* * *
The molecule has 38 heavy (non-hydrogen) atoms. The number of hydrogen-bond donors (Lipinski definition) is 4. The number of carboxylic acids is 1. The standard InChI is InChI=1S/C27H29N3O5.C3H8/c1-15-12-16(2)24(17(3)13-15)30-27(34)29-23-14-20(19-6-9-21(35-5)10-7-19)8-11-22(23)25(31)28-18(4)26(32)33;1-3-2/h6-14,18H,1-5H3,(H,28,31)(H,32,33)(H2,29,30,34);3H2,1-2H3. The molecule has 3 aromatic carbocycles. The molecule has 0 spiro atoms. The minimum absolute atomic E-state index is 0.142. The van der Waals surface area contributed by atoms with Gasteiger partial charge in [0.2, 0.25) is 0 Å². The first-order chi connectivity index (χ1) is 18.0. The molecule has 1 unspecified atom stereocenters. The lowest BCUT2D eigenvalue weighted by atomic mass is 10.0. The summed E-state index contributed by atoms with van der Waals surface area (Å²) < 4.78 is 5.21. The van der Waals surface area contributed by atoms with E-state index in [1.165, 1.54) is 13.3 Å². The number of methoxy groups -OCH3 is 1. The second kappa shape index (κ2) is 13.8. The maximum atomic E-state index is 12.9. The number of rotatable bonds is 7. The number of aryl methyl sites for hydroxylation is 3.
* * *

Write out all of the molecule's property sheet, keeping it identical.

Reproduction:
The molecule has 38 heavy (non-hydrogen) atoms. The number of hydrogen-bond donors (Lipinski definition) is 4. The number of carboxylic acids is 1. The standard InChI is InChI=1S/C27H29N3O5.C3H8/c1-15-12-16(2)24(17(3)13-15)30-27(34)29-23-14-20(19-6-9-21(35-5)10-7-19)8-11-22(23)25(31)28-18(4)26(32)33;1-3-2/h6-14,18H,1-5H3,(H,28,31)(H,32,33)(H2,29,30,34);3H2,1-2H3. The molecule has 3 aromatic carbocycles. The molecule has 0 spiro atoms. The minimum absolute atomic E-state index is 0.142. The van der Waals surface area contributed by atoms with Gasteiger partial charge in [0.2, 0.25) is 0 Å². The first-order chi connectivity index (χ1) is 18.0. The molecule has 1 unspecified atom stereocenters. The lowest BCUT2D eigenvalue weighted by atomic mass is 10.0. The summed E-state index contributed by atoms with van der Waals surface area (Å²) < 4.78 is 5.21. The van der Waals surface area contributed by atoms with E-state index in [1.165, 1.54) is 13.3 Å². The number of methoxy groups -OCH3 is 1. The second kappa shape index (κ2) is 13.8. The maximum atomic E-state index is 12.9. The number of rotatable bonds is 7. The number of aryl methyl sites for hydroxylation is 3.